Saturday, April 2, 2011

Hospice talk, insomnia and diminished ability...

I don't know how many of you want to hear me rant every day, but I think of it as therapy; therapy that I really should have started a while ago because my head is swimming with all of the things I neglected to mention last night in order to keep the blog readable and concise.  Hopefully all 5 of you reading this will stay tuned :)

After not being able to get to sleep until 5:30 this morning, I'm cranky and even more sensitive than normal.  What's an insomniac to do?  Well, this one still wakes up with her wonderful, bubbly 5 year old at 8am and starts the normal daily routine of feeding everyone (dogs included), making sure everyone has had their potty break and is dressed appropriately for the crappy, cold rainy day that today is before I get to make my coffee.  Then it's off to Dad's to visit with him and talk to a good friend, Terri, about what Hospice care is and how we go about getting it.  It's painful to hear Dad say that he believes he's going to stop his chemo treatment even though I fully agree at this point.  As mentioned in the prior blog, the chemo has made him so sick, weak and miserable.  Last night he laid down on the living room floor, as he often has when watching TV, and he couldn't get back up.  And Anne couldn't get him back up either.  Scary.  Actually terrifying.  No matter how much weight Dad loses, he's a large framed man and those bones are heavy!  Luckily, I had gone to Family Oxygen on W. Union (still keeping it local!) to switch his oxygen provider and get him a walker, which apparently was just in time.  He was able to basically climb up the walker until he was standing in order to get off of the floor.  I wish I would have known, I could have gone over and helped as I'm only a block away.  I'm going to try to find a small cot or cheap recliner so that I can stay with Dad over night so that he has someone close by. I did set up a monitor system today so that Anne can hear him if he needs her. Since she's upstairs and across the house in their old bedroom.  He can no longer get up the stairs.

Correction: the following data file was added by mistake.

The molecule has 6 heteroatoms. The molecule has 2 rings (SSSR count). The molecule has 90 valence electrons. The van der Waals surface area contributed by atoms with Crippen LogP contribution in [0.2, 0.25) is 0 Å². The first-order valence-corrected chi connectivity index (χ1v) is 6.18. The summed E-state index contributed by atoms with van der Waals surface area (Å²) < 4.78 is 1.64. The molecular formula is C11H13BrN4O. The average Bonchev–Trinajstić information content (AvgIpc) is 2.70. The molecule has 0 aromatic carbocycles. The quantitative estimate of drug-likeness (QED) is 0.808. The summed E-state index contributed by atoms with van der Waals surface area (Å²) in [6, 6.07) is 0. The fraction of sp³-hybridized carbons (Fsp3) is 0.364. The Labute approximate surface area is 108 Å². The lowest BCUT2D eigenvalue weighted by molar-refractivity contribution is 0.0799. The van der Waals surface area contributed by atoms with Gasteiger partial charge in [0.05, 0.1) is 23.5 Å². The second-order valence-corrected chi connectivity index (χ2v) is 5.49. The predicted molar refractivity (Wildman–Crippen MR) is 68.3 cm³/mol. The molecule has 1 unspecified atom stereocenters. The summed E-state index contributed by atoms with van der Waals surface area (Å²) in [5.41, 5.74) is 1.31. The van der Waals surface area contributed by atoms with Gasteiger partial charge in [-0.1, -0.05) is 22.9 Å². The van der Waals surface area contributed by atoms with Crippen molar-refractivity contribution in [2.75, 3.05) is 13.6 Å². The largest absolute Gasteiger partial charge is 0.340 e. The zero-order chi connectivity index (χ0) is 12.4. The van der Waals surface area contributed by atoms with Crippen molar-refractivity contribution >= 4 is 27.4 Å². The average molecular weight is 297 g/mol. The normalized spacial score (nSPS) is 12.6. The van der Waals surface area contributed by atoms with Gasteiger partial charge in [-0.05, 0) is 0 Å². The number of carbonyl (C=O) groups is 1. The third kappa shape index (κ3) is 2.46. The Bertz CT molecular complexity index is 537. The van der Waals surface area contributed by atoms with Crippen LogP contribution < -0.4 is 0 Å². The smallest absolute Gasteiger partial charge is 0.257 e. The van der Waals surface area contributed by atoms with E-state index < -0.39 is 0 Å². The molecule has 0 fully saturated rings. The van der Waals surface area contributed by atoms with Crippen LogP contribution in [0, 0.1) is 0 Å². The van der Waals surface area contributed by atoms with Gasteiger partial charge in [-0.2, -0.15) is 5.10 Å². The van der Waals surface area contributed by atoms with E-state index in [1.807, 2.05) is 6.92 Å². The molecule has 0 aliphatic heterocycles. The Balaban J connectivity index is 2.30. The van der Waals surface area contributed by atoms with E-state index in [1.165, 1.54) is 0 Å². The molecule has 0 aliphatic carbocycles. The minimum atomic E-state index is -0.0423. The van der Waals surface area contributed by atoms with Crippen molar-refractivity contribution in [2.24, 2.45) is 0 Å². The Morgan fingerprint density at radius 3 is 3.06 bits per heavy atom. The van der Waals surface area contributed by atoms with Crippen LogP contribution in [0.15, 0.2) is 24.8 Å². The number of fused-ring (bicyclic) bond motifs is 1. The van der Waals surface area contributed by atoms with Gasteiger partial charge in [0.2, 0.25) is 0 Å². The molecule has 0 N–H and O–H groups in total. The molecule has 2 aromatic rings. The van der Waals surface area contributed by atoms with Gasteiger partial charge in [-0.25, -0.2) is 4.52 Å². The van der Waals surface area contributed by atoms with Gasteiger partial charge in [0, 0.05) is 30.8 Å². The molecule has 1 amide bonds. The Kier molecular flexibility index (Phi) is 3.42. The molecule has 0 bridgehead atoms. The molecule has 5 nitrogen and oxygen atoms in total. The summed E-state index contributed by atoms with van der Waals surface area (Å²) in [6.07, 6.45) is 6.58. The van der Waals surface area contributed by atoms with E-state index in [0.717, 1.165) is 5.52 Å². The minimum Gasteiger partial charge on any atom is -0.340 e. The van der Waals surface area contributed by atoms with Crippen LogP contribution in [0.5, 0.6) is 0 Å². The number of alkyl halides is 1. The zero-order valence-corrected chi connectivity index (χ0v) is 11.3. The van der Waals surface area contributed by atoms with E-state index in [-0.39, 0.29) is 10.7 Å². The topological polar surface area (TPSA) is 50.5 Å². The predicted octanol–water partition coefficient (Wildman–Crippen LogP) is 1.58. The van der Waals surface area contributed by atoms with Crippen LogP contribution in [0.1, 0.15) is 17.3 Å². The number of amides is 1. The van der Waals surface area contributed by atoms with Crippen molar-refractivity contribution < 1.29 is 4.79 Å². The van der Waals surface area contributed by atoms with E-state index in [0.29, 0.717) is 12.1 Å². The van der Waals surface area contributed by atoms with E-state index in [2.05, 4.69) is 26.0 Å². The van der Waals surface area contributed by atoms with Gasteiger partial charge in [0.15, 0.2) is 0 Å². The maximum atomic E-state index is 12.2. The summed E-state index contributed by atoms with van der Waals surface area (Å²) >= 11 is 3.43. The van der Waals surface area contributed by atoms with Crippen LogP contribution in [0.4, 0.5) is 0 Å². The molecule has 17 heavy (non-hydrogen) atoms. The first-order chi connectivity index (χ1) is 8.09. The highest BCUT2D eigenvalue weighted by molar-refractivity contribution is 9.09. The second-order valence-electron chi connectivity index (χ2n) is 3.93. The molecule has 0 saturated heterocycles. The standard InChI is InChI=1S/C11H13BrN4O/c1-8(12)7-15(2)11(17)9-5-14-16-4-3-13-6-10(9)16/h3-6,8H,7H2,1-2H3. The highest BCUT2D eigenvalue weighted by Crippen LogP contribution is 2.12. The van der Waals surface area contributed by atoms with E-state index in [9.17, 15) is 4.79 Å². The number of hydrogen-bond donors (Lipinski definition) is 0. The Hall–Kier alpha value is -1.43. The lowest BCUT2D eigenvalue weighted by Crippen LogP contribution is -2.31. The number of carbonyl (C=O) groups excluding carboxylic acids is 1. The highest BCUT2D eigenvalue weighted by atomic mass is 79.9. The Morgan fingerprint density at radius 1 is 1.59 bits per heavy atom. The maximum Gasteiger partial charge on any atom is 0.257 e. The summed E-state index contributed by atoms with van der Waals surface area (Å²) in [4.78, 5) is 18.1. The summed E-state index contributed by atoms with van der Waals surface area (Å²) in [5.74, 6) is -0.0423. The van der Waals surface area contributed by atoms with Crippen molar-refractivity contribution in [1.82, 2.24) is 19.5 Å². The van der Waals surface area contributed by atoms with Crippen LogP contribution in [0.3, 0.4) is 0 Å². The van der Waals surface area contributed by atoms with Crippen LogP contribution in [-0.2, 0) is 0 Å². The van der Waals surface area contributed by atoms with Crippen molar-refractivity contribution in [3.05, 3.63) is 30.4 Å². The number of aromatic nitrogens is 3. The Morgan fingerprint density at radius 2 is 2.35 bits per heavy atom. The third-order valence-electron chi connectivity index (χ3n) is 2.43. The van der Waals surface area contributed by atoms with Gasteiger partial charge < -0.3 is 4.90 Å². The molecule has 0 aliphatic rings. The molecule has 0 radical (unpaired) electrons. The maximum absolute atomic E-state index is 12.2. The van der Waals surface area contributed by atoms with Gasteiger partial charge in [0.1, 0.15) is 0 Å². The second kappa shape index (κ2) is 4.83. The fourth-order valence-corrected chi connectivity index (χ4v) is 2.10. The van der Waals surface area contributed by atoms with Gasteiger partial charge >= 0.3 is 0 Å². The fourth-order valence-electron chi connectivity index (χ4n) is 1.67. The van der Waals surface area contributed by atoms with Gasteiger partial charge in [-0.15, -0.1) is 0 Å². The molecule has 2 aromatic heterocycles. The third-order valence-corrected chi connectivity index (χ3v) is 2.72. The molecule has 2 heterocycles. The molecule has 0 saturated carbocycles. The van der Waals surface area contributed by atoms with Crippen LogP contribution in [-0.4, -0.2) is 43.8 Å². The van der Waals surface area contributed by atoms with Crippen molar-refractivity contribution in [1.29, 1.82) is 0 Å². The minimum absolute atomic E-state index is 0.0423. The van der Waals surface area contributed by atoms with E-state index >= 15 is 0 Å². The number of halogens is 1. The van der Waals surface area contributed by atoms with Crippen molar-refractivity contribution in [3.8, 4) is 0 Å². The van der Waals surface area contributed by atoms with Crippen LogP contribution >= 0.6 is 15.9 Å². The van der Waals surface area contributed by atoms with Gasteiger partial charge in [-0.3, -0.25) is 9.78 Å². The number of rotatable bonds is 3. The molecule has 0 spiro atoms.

More about the walker: This was a necessity that Dad really wanted no part of and, actually, I in my heart, didn't want to admit he needed either, but in my head I knew it was time.  After his chemo treatment this past Tuesday, he had gotten up to go to the bathroom (probably about 15 feet from his bed) and fallen backward onto a large, antique wooden chest.  He bruised and ripped a hole in his bicep, which is relatively easy to do since his skin is like tissue paper at this point, and we're lucky that he just ended up with a sore back and not a broken-in-half-one.  Then the next day, while alone and trying to get an ice pack for his back from the freezer in the kitchen (25 feet away) he became so weak he dropped to a sitting position in order to avoid a fall he felt quickly coming on and was stuck there...Praise the lord-he's finally giving in to the walker!

My wonderful friend, Jennifer, an RN with tons of background in Palliative and Geriatric care, came yesterday and did a basic assessment of Dad and bandaged his wounds from the fall and his chemo treatment appropriately and showed me how to do the same.  She mentioned a few things that needed to be changed in order to make the house safe, such as removing a lot of the area & throw rugs.  She also said that she's seen a lot of people with advanced cancer like Dad's and if he were to continue on the chemo he would probably die more miserably and faster than if he were to stop the regimen.  Another pill to swallow.  I promptly went to CVS and bought all of the wound care supplies than Jen told me we needed and made a little first aid kit so anyone can dress the wounds.

Last night when Evelyn and I went to visit, we mentioned going to Larry's Dawg House, a classy joint with 5 star cuisine, LOL, and it sounded good to Anne, so we drove through and brought it back for a hot dog and hamburger picnic in the living room at 180 E. State.  Dad ate half of the burger only and a couple of fries.  Not much for someone who needs to eat. 

So...that's it for now...I'll do my best to shut up until tomorrow at least.  Thanks for listening...Enjoy the present.



  1. Both of the times that I had experience with Hospice care were amazing. They truly are an amazing service and are there as much for the family as for the patient. Use them to the fullest.

  2. Hey Lili,
    Thank you so much for sharing. Hopefully writing is cathartic for you also! Send my love to your dad. Sue can recommend some good protein powders if you want.